Wall Street concluded a tumultuous 2018 on Monday as the major stock indexes posted their worst yearly performances since the financial crisis.
After solid gains on Monday, the S&P 500 and Dow Jones Industrial Average were down 6.2 percent and 5.6 percent, respectively, for 2018. Both indexes logged in their biggest annual losses since 2008, when they plunged 38.5 percent and 33.8 percent, respectively. The Nasdaq Composite lost 3.9 percent in 2018, its worst year in a decade, when it dropped 40 percent.
The S&P 500 and Dow fell for the first time in three years, while the Nasdaq snapped a six-year winning streak. 2018 was a year fraught with volatility, characterized by record highs and sharp reversals. This year also marks the first time ever the S&P 500 posts a decline after rising in the first three quarters.
For the quarter, the S&P 500 and Nasdaq plunged 13.97 percent and 17.5 percent, respectively, their worst quarterly performances since the fourth quarter of 2008. The Dow notched its worst period since the first quarter of 2009, falling nearly 12 percent.
Luxury assets have outperformed stocks and bonds this year
This year was supposed to be when rising volatility and yields brought back the glory days. Instead, returns fell and investors fled
A year ago, the hedge fund industry was full of optimism.
After years of performance trailing the stock market, fund managers saw the end of central banks’ quantitative easing — and, by extension, an end to what many perceived as artificial asset valuations pumped up by government intervention — as the chance to return to the glory days of colossal market-moving bets and double-digit returns. With interest rates and volatility on the rise, it would soon be time to crow about record-setting profits.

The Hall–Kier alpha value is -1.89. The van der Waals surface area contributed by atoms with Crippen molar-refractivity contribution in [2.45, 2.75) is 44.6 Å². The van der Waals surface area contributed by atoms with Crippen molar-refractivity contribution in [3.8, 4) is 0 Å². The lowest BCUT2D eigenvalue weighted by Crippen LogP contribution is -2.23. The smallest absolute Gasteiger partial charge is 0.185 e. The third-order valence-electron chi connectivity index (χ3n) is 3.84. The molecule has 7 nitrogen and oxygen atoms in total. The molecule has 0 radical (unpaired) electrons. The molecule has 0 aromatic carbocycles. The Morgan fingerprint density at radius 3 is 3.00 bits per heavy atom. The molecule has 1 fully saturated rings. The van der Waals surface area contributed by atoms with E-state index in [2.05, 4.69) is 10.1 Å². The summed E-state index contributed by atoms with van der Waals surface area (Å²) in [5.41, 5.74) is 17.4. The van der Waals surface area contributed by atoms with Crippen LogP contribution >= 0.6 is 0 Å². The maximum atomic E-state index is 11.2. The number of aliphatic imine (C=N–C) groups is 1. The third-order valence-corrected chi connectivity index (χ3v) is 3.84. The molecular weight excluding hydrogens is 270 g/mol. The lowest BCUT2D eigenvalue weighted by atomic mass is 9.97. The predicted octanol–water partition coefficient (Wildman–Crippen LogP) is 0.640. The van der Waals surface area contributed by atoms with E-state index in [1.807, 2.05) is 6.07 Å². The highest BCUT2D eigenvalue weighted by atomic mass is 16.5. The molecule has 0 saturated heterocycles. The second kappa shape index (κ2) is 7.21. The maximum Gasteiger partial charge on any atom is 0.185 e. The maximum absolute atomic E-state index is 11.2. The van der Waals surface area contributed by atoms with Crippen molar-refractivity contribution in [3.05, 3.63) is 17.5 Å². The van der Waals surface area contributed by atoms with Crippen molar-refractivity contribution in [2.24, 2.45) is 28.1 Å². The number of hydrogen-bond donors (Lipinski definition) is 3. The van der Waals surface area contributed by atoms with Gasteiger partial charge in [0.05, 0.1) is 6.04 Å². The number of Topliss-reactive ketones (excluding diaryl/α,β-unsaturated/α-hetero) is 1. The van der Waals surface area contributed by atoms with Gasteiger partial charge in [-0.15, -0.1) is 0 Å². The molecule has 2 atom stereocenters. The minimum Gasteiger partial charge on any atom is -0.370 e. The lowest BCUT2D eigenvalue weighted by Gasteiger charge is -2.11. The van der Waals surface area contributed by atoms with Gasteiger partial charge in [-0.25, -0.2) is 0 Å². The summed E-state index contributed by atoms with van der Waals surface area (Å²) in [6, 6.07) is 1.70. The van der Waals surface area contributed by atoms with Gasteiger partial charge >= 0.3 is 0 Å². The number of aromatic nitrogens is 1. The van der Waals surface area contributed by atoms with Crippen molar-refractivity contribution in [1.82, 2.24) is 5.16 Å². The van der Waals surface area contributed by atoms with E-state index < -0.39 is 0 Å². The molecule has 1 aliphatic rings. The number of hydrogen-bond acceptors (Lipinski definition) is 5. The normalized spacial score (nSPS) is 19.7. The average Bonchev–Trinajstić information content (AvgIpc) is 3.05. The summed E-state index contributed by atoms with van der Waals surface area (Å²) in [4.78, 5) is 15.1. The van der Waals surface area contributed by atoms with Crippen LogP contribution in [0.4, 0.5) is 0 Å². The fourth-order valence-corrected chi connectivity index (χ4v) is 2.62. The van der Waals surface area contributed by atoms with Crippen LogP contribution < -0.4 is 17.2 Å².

But one record set in 2018 was a landmark few hedge fund luminaries cared to dwell on. Last October, in what industry insiders believe to be a first, three US-based hedge funds shut in the course of the same week. Tourbillon and Criterion were among those to cease operations, following an inability to generate sufficient money and capital.
Other hedge funds to have bitten the dust in 2018 include Omega Capital, run by industry veteran Leon Cooperman, and Cerrano Capital, whose backers included activist investor Dan Loeb, but which failed to last a year in operation.
Investors worry that the moneymaking outlook for companies will deteriorate further
The markets may be tanking, but that hasn’t stopped plenty of mega-fortunes from being unearthed in 2018.
The popularity of Fortnite, the phenomenon that forced some into video-game rehab, gave gamemaker Tim Sweeney a $7.2 billion fortune this year. Autry Stephens has $11.4 billion after his closely held Endeavour Energy Resources LP attracted bids that valued the oil company at as much as $15 billion.
“It was a good year for wealth creation,“ said Michael Zeuner, managing part ..